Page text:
How To: Protect Your Plants from Frost

With colder temperatures setting in it’s essential to know how to protect your plants from frost, as young and delicate plants can be easily ruined by a sudden cold snap. It’s better to be safe than sorry, so here we have several quick and easy ways to protect your garden, especially if you live in a moderate or cool zone.

How To: Protect Your Plants from Frost

What is Frost Damage?

Thankfully, not all plants in your garden will require protection from the elements but there are certain selections that will. These types include seedlings and new growth, tender perennials, half-hardy varieties and tropical or subtropical plants such as palms and banana plants. 

Keep on the lookout for signs of frost damage including blackened patches, distorted leaves or limp growth. If you’re unsure it’s worth researching the hardiness of the plants in your garden and keeping an eye on the weather forecast for your area.

Move Indoors or Plunge

One of the easiest ways to protect plants from frost is to bring any potted plants indoors. Potted plants are more susceptible to frost damage as they are not insulated by the ground. Bring them indoors to a conservatory, garage, porch or frost-free greenhouse – just make sure the area isn’t too warm. 

If you’re unable to move containers indoors, for example, they’re too big or too heavy, you can wrap the pots up in bubble or fleece. This should stop the roots from becoming frozen. Another option is to plant the pot in the ground with just the rim protruding to benefit from the insulating properties of the ground – this is called plunging.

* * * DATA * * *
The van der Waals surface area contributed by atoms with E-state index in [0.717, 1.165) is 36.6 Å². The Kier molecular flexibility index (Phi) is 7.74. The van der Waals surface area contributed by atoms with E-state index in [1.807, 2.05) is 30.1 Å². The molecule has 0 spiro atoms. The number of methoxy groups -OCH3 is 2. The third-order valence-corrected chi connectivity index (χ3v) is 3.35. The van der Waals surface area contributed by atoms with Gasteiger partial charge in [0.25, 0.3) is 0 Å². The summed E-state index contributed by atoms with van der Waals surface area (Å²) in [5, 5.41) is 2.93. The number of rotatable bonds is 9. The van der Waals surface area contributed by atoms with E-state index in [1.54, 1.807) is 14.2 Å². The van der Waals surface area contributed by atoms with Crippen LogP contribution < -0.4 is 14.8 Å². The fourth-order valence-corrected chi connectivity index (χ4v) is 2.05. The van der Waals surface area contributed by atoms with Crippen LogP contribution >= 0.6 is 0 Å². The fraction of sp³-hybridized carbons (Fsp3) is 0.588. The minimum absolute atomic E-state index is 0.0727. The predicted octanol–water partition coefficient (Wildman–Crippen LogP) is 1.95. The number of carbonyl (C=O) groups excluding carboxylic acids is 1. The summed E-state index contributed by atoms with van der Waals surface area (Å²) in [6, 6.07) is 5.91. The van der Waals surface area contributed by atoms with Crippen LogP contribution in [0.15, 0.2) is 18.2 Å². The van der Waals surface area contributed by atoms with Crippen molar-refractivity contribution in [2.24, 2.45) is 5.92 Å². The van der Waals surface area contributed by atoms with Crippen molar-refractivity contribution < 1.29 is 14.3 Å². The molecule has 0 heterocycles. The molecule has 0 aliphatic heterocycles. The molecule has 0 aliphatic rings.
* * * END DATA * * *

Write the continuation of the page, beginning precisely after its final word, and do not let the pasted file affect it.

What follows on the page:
How To: Protect Your Plants from Frost

Wrapping and Lifting

Larger garden plants and shrubs can even be covered with horticultural fleece. In a pinch, you can also use bed sheets or bubble wrap, too! Simple place several stakes around the plants and then cover them with your chosen material. Weigh down the corners so they don’t get blown away during the night, and then take off the covers in the morning. 

If you have tender perennials that have already bloomed and died down, they can be lifted to protect them from frost. Store the roots, tubers and bulbs in a cool place such as a shed or greenhouse, making sure they will not freeze.

Cloche and Mulch

Another way to protect small, individual plants is to use a Cloche. They are bell-shaped covers usually made from plastic or glass that can be placed over plants before an impending frost. You can also make your own using recycled items such as cut-up milk cartons. These are ideal for vegetables that have been sown in the autumn such as spring onions, asparagus or broad beans. 

For some plants in the garden,  you can add a layer of dry mulch to garden beds. This can include chipped bark, straw or even piles of leaves to give an added layer of protection.

Something that is often overlooked is simply moving plants to a more sheltered location where possible or making an area more sheltered. Pots can be grouped together and raised off the ground slightly with wood or bricks to aid in drainage.

If you would like some more information on how to protect your garden and plants this winter, you can pop in store at Holt Garden Centre for some expert advice and guidance.

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